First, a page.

Monday, April 25, 2016

OODA Double Reversal

Just read a really terrible book purporting to be about safety. Ignorant, repetitive and pseudo-profound. According to the back cover, the guy had a resume that sounded like a god, but there were basic words used incorrectly, over half the book was word-for-word repeats of the author’s talking points. And some of the advice…. whew. Worried about freezing, fear or stressed-induced bad decisions? “Simply” divorce yourself from emotion. No idea why I never thought of that…
Anyway, pissy rant over. He had a lot of emphasis on a weirdly misunderstood version of Boyd’s OODA loop, and it reminded me of a long ago conversation with Maija (Maija of The Liar, the Cheat and the Thief fame). The conversation was about using the OODA loop as a framework to explore and teach personal safety and some other things. The conversation was almost forgotten and the bones had never somehow got written down. So here goes, and let’s see if I can make it make sense.
O is for observe. On your end— see and sense as much as you can. When static, try to be in places that maximize your vision—elevation, looking from small apertures through big apertures, position to take advantage of reflections and shadows. And use all of your senses. Practice consciously listening, smelling, feeling the wind and temperature changes. Vibrations through the floor. Learn to sense not only things, but significant negatives. Like when the crickets stop chirping or the target stops snoring or the steam is not rising from the coffee cup.
The reversal: These are the same things you want to deny others. Minimize your visibility. Watch from camouflaged places. Looking from small through big apertures puts the threat in the position of doing the opposite. Remember that stalking in the wild is about not being seen (heard, smelled) but stalking in an urban setting is about not being noticed. Blend. You want to observe the world, but to maximize your freedom of action, you want to be unobserved.
O is for Orient. Doesn’t matter what you see if you can’t figure it out. On your end, this is about studying people. How they move, think and act. In groups and alone. Musashi’s advice about know the way of all arts. understanding how taxi drivers, construction workers, criminal, doctors, lawyers, etc see the world. It is a constant process of learning. Take a good tracking class and an entire world of perception and understanding opens up. Riff off the elements of that tracking class and you can learn to see the emotional tracks left by certain events.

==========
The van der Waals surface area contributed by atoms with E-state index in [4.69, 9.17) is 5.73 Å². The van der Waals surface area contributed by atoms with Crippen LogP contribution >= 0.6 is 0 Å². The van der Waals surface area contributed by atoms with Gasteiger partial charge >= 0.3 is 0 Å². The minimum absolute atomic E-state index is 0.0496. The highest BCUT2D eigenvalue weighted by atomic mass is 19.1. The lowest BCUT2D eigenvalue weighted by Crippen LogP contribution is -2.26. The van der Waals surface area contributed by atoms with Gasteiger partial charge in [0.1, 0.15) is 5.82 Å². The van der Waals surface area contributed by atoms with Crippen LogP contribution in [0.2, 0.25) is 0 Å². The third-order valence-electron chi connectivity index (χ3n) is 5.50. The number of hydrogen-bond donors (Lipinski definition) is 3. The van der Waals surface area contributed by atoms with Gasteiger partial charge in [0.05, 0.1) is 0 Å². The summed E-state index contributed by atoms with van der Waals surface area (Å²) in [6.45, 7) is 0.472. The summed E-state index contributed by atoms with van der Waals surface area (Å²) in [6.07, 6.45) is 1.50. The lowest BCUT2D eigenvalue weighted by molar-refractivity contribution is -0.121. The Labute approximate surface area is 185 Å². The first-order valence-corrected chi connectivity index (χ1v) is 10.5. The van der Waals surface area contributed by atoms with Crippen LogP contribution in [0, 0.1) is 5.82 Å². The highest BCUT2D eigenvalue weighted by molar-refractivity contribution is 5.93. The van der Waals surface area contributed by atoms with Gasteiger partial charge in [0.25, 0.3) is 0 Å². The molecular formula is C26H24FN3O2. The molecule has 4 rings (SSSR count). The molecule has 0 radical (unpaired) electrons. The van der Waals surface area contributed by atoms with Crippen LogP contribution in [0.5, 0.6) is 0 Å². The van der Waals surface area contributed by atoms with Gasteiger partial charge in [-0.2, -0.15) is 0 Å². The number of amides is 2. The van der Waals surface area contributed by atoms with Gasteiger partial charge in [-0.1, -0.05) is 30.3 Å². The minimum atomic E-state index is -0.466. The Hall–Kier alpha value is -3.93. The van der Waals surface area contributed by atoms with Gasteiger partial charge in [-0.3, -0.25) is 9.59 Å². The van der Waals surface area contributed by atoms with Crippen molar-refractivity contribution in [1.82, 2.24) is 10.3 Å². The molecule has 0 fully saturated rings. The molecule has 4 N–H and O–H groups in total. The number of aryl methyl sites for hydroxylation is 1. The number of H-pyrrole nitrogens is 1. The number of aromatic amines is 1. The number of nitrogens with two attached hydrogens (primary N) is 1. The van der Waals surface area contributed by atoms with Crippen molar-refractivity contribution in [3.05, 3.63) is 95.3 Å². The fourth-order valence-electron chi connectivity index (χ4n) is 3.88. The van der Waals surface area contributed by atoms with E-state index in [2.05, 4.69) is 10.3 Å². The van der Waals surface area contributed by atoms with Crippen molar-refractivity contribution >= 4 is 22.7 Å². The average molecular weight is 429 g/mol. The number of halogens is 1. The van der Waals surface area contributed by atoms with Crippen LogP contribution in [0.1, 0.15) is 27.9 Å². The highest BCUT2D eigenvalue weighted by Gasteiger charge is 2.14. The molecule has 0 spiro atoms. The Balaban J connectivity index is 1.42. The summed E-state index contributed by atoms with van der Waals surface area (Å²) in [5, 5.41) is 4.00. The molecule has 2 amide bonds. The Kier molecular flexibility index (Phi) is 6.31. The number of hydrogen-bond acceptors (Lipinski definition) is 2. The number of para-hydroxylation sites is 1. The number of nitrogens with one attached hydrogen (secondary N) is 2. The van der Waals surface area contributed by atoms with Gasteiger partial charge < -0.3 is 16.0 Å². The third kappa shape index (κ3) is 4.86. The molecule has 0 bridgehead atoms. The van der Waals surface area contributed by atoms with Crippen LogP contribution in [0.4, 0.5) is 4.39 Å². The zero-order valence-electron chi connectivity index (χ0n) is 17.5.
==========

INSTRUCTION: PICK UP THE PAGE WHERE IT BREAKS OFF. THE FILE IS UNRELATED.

And denying this is a skill as well, and there are at least three ways to ruin someone else’s orient stage. 
You can simply deny them information. Nondescript clothes. Lack of facial expression. Basically, no obvious hooks.
Or you can confuse the threat by offering contradictory information. Long ago when the first crop of entrepreneurs started wearing tennis shoes with their business suits, there were news articles trying to figure out what it meant. You can have your words and actions diametrically opposed. You can wear a RTKBA t-shirt with fuzzy bunny slippers.
Or you can take absolute control of the Orient process and supply a convenient pigeonhole. One friend has long frizzy hair and wears tie-dye and a kilt. He’s immediately dismissed as a harmless burned-out old hippy. I can wear the tweed jacket with leather elbow pages and copper-rimmed glasses and be immediately dismissed as a harmless academic. Or I can put on my middle-aged tourist costume. If you’re so big and imposing you will be noticed, adopt the body language of the big, goofy, harmless guy. JA is amazing at that.
D is for Decide. You want to maximize your decision speed, which means minimize your hesitations. Comfort level with your physical skills is one of the keys, of course. But I also find a clear order of priorities to be useful. I know what is worth getting involved in and what isn’t; what I will and won’t tolerate. Truly understanding what is important speeds up your reaction time.
Also, courage. Courage can be tough to define beyond 'acting despite fear' but I mean a special kind. I mean the confidence to know that you can and will recover from fuck-ups. We all make mistakes all the time. When you are afraid of mistakes or the consequences of those mistakes, you hesitate. When you deeply believe that you can and will recover, making mistakes is less a thing to be feared and thus not worth hesitating over.
To prevent others from deciding can be a long-term or short-term route. Long term, if you have the right relationship, you can induce learned helplessness either globally or in a particular field. When someone gets punished no matter what they do, the only intelligent strategy is to do nothing. That induced passivity is called “Learned Helplessness.”